Monday, April 4, 2011
Though she had papers she came from the flea market, not a reputable breeder. It was a warm June day four summers ago, when I picked her tiny body up and held her close to me. She licked my face with her pink little puppy tongue, and I hesitated to give her back. We were headed to the car, and she was filling my thoughts, but I didn't say a word. After I buckled my seat belt, Verne asked, "Aren't you going to bring your dog home?"
I was back to the seller before you knew it, and claiming her for my very own. She nestled down into my lap, and made herself at home. And I named her. Daisy.
It wasn't long before we realized how smart this little pup was. She was learning new tricks by the day and was obedient for each one of us. She learned to sit, stay, come, roll over, dance, balance, shake, and her favorite trick, jumping through a Hula Hoop. Anytime the hoop came out, she wagged her little tail and got very excited.
She had a crate in the corner of our bedroom where she slept each night, but before too long she made her way into the bed, curling up by my side and snuggling close. If I moved at all, she'd move right back up against me.
Shortly after her first birthday, we noticed Daisy's lack of enthusiasm for the Hula Hoop trick. She got excited when we brought it out, but seemed hesitant to jump through it. Occasionally we could coax her, but not for long. It was then that we noticed her bumping into walls at certain times, particularly if the lights were low.
A trip to the vet confirmed what we suspected. Daisy was going blind. She had severe cataracts, and couldn't see well. The vet told us she'd be totally blind within a year, and that she would have severe discomfort, but that there was nothing to be done for her. "Take her home, and continue to enjoy her", we were told.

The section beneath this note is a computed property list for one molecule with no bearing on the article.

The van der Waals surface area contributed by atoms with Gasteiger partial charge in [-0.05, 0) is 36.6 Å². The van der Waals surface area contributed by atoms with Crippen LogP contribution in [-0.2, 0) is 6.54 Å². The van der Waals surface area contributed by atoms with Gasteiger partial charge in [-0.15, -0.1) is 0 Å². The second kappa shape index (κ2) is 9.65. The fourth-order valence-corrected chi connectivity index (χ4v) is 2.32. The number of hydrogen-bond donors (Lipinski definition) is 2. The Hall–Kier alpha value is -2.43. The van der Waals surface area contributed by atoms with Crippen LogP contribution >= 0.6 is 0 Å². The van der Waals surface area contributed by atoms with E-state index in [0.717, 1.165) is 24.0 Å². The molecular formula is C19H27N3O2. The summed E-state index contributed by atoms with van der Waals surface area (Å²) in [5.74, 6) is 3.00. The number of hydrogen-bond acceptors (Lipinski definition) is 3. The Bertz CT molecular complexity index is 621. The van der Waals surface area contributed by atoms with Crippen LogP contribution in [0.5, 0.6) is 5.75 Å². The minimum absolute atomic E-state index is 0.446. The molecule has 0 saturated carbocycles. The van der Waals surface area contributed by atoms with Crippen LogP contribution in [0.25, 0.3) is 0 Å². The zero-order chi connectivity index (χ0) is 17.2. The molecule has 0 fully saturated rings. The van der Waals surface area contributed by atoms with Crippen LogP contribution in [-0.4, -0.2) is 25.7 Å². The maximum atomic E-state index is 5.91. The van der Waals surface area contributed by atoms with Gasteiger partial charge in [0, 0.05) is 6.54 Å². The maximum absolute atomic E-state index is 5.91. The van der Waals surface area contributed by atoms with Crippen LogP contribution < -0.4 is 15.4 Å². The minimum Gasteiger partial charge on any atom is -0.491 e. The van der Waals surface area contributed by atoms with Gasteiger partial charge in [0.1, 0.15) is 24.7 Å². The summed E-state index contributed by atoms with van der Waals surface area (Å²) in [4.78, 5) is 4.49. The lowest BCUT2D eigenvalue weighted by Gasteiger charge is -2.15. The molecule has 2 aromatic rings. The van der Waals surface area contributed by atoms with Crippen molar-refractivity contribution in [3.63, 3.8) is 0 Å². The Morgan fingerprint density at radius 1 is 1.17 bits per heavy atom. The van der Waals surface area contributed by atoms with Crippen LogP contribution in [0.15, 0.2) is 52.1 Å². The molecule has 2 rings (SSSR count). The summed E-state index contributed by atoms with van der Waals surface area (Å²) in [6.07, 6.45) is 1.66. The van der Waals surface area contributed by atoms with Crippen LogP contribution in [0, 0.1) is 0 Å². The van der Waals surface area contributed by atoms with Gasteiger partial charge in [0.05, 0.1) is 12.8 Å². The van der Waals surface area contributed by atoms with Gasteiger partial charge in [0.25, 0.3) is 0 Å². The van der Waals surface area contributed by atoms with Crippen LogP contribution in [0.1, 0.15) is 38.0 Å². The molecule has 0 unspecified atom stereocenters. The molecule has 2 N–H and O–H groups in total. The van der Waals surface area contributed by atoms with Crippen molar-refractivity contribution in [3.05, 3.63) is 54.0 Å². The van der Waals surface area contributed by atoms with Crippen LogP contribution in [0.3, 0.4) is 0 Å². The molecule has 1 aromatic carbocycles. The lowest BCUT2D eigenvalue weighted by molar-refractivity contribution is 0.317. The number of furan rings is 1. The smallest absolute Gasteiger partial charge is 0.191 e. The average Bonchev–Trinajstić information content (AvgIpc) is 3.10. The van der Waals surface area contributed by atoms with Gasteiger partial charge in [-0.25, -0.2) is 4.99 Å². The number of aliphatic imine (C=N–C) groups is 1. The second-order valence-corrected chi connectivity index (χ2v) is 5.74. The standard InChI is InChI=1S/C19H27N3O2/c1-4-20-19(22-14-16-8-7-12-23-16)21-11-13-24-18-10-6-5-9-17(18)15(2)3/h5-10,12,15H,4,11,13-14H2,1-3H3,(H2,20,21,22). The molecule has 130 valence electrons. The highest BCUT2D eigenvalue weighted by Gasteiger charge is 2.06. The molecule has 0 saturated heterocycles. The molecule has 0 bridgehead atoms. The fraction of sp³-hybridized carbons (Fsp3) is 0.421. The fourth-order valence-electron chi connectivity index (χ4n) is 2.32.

We've been amazed at how well Daisy has coped. She knows our home well, and only very occasionally would she run into a wall. As long as there weren't stray objects around the house, she was fine. She continued to play fetch, tirelessly.
As well as she was coping with the loss of her vision, she was still in pain. She rubbed her eyes and the top of her head with her paws trying to alleviate the pressure that was built up. She tired more easily, and became jumpy, barking at every little sound. And worst of all, she started snapping once in a while when she was startled.
Last evening, she was startled by a noise outside, and when Autumn tried to pick her up, Daisy bit her. She was very sorry, and put herself in time out under my desk, but it had already happened. Sometime in the night, Daisy left our bed and went to sleep with Autumn. She had never done that before, and I think it was her way of apologizing.
Nevertheless, I called the vet this morning, and made an appointment to have Daisy put down. I couldn't take a chance that she'd bite again, no matter how sorry she was. I held her as she passed, and I cried.
She was giving me those little puppy kisses right up to the end. I miss her terribly already.
Collin had the foresight to take quite a few photos this morning, and I'm so glad that I have those to remember her by. She was a good friend, and I'm going to be lost without her.